Guest blogger: Hannah Shultz, a third year at Candler School of Theology (Emory University), pursuing her Master of Divinity.
December is my favorite time of year. I love going home for the holidays, seeing friends and family, baking cookies, and decorating the Christmas tree. I must admit that I get into the whole Christmas craze! Continue reading
Every January, GIPL brings together interfaith friends in an act of hope. We dig holes in the cold, hard ground and plant trees. Together in partnership with Trees Atlanta, this work of re-foresting brings healing in many ways. It is an act of friendship with the earth and with one another as we create beauty together.
The many trees we plant in this annual ritual provide beauty at a hospital that cares for our country’s veterans. The trees we plant provide beauty for one of our city’s historic cemeteries where families gather to remember our loved ones who’ve gone before us.
“If one plants a tree or sows seeds, and then a bird, or a person or an animal eats from it, it is regarded as a charitable gift (sadaqah) for him.” Imam Bukhari
Compost as a Vision of GraceI’m the kind of person who takes pictures of piles of what others call “trash”—used paper plates smeared with BBQ sauce, the green beans some toddler spit out, greasy napkins and the like—and then posts the photos on Facebook (which rarely get any “likes”!).
I see the potential of this so-called trash; indeed, it is like treasure to me when I fast forward in my imagination to the vegetables and flowers that will someday be nourished by it. The photo also documents an act of love and care for God’s creation, and so I think God finds that pile beautiful too. Continue reading
Food engages us with Creation day in and day out. As we fill our plates and cups, we inevitably connect with people, plants, creatures, and places from across our yard to across the world. Whether we embrace or ignore that connection matters for the health of the world and for our very souls. Continue reading
The Creation Care Commission, a new environmental ministry of the Episcopal Diocese of Georgia, met at Honey Creek Camp on June 13 to establish programs that reduce and recycle waste and to increase awareness of ways to better care for “this fragile earth, our island home.”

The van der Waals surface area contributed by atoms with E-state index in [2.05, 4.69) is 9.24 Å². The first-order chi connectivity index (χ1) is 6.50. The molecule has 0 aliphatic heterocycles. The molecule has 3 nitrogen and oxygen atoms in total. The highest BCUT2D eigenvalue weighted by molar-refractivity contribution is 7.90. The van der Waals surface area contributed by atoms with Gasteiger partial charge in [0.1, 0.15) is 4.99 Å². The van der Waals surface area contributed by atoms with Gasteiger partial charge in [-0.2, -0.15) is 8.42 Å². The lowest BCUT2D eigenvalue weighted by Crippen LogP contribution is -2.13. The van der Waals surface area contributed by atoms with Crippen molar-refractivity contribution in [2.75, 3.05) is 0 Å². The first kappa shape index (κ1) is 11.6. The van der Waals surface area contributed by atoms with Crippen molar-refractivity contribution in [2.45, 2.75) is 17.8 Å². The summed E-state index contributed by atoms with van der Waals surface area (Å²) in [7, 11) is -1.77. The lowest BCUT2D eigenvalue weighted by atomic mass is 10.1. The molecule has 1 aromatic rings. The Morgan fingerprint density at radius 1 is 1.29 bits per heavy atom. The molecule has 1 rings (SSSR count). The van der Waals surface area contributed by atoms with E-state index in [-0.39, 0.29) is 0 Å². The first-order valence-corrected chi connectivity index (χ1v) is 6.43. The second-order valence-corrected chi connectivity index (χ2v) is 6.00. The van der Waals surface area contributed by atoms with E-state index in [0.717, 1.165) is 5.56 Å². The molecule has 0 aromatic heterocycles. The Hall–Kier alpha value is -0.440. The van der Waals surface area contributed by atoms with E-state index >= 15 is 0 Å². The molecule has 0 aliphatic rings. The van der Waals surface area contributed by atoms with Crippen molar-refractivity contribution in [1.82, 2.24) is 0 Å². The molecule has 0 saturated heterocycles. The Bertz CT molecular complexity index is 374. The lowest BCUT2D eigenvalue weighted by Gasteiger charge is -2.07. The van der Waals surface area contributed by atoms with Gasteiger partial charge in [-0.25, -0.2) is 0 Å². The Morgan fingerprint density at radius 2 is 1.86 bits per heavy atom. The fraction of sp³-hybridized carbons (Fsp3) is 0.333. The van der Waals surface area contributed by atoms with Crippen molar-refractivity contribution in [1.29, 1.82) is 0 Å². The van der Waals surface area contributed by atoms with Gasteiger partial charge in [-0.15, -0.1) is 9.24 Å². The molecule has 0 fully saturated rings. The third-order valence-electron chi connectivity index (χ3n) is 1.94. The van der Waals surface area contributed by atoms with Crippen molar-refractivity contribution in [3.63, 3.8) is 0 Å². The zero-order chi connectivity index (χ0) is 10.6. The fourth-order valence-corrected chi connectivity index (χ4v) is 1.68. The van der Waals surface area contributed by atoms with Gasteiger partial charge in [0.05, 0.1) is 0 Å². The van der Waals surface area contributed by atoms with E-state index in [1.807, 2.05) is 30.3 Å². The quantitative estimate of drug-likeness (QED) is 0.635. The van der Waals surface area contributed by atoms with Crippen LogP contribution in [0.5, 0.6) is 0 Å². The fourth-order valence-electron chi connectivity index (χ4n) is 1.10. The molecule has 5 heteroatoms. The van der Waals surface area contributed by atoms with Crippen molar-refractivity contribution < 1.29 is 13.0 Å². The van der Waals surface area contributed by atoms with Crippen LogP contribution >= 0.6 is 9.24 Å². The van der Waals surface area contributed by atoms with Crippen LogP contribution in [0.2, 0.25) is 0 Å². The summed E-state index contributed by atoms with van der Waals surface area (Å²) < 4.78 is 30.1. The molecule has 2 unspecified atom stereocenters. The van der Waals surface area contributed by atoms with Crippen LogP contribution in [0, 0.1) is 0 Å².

A food waste reduction program will focus on reducing overall food waste at summer camp and composting or recycling as much waste from meals as possible. Food waste will be weighed and tracked after each meal, with incentives offered for reaching certain waste reduction goals. Liquid waste will be recycled to water an existing butterfly garden.
The theme of the food waste program is “Reduce Bad Gas (in the environment),” to emphasize the connection between food waste, greenhouse gases, and climate change. Nearly 20 percent of waste in landfills is food, which creates methane-a potent greenhouse gas-when it breaks down in a landfill,” said Deacon Leeann Culbreath, who organized the work weekend. Methane is 20 times more lethal than carbon dioxide.
A three-compartment compost system was built using recycled wooden pallets. Finished compost will be used to nourish current flower, herb, and butterfly garden beds, and a vegetable garden in the future. The group also donated recycled clothing to be used as rags for daily dorm cleaning, to reduce paper toweling use.
“The waste we create, and what we do with it, affects people, animals, and ecosystems around the world,” Culbreath said. “Loving God’s Creation through simple actions means loving our neighbors near and far, and being a healing force in a suffering world. Reducing waste at Honey Creek also has many economic benefits.”
The compost system still needs to be lined with hardware cloth to help keep critters out and compostables in. If you have materials or labor to donate toward this effort, please email Deacon Leeann Culbreath at email@example.com.
To keep up with the Creation Care Commission’s ongoing work, and to view more photos of the work weekend, visit their Facebook page.